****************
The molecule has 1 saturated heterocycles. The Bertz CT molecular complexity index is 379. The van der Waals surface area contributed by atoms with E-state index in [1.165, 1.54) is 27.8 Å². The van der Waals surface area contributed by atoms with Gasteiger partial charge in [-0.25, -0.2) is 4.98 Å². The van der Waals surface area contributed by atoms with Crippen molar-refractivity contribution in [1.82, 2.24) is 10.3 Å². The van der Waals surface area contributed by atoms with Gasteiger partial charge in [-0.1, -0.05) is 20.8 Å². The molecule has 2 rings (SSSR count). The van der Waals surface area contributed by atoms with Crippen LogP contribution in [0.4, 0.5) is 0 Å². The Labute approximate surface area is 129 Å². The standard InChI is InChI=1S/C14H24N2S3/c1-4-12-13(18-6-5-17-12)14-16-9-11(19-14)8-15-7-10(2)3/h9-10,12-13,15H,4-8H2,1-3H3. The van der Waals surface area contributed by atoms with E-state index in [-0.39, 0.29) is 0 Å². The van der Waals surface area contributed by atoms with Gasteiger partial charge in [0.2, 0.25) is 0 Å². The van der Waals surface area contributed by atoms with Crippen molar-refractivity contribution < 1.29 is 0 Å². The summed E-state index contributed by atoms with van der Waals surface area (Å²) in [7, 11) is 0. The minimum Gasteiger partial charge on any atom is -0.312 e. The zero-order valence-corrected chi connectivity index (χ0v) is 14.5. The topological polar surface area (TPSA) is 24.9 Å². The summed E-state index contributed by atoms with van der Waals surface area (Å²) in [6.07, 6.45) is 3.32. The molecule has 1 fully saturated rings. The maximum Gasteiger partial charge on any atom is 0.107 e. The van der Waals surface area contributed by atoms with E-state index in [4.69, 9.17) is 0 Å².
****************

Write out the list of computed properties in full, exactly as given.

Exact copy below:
The molecule has 1 saturated heterocycles. The Bertz CT molecular complexity index is 379. The van der Waals surface area contributed by atoms with E-state index in [1.165, 1.54) is 27.8 Å². The van der Waals surface area contributed by atoms with Gasteiger partial charge in [-0.25, -0.2) is 4.98 Å². The van der Waals surface area contributed by atoms with Crippen molar-refractivity contribution in [1.82, 2.24) is 10.3 Å². The van der Waals surface area contributed by atoms with Gasteiger partial charge in [-0.1, -0.05) is 20.8 Å². The molecule has 2 rings (SSSR count). The van der Waals surface area contributed by atoms with Crippen LogP contribution in [0.4, 0.5) is 0 Å². The Labute approximate surface area is 129 Å². The standard InChI is InChI=1S/C14H24N2S3/c1-4-12-13(18-6-5-17-12)14-16-9-11(19-14)8-15-7-10(2)3/h9-10,12-13,15H,4-8H2,1-3H3. The van der Waals surface area contributed by atoms with E-state index in [-0.39, 0.29) is 0 Å². The van der Waals surface area contributed by atoms with Gasteiger partial charge in [0.2, 0.25) is 0 Å². The van der Waals surface area contributed by atoms with Crippen molar-refractivity contribution < 1.29 is 0 Å². The summed E-state index contributed by atoms with van der Waals surface area (Å²) in [7, 11) is 0. The minimum Gasteiger partial charge on any atom is -0.312 e. The zero-order valence-corrected chi connectivity index (χ0v) is 14.5. The topological polar surface area (TPSA) is 24.9 Å². The summed E-state index contributed by atoms with van der Waals surface area (Å²) in [6.07, 6.45) is 3.32. The molecule has 1 fully saturated rings. The maximum Gasteiger partial charge on any atom is 0.107 e. The van der Waals surface area contributed by atoms with E-state index in [4.69, 9.17) is 0 Å².